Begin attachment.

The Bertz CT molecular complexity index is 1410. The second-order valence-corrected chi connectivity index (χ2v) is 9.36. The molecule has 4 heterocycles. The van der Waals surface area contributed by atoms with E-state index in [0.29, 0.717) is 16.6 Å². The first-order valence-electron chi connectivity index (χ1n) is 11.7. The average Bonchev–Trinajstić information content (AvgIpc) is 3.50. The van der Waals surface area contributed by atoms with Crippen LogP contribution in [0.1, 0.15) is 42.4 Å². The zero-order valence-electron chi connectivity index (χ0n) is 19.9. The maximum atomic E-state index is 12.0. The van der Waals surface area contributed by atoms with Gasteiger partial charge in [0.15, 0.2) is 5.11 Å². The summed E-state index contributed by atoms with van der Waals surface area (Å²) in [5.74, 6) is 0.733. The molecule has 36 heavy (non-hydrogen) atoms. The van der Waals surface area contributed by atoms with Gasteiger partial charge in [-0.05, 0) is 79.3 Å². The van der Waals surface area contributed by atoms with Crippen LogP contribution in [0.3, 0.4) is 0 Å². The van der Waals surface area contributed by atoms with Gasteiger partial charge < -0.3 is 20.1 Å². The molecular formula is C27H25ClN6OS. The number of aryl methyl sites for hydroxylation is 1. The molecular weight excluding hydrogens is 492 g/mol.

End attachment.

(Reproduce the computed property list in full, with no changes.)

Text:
The Bertz CT molecular complexity index is 1410. The second-order valence-corrected chi connectivity index (χ2v) is 9.36. The molecule has 4 heterocycles. The van der Waals surface area contributed by atoms with E-state index in [0.29, 0.717) is 16.6 Å². The first-order valence-electron chi connectivity index (χ1n) is 11.7. The average Bonchev–Trinajstić information content (AvgIpc) is 3.50. The van der Waals surface area contributed by atoms with Crippen LogP contribution in [0.1, 0.15) is 42.4 Å². The zero-order valence-electron chi connectivity index (χ0n) is 19.9. The maximum atomic E-state index is 12.0. The van der Waals surface area contributed by atoms with Gasteiger partial charge in [0.15, 0.2) is 5.11 Å². The summed E-state index contributed by atoms with van der Waals surface area (Å²) in [5.74, 6) is 0.733. The molecule has 36 heavy (non-hydrogen) atoms. The van der Waals surface area contributed by atoms with Gasteiger partial charge in [-0.05, 0) is 79.3 Å². The van der Waals surface area contributed by atoms with Crippen LogP contribution in [0.3, 0.4) is 0 Å². The van der Waals surface area contributed by atoms with Gasteiger partial charge < -0.3 is 20.1 Å². The molecular formula is C27H25ClN6OS. The number of aryl methyl sites for hydroxylation is 1. The molecular weight excluding hydrogens is 492 g/mol.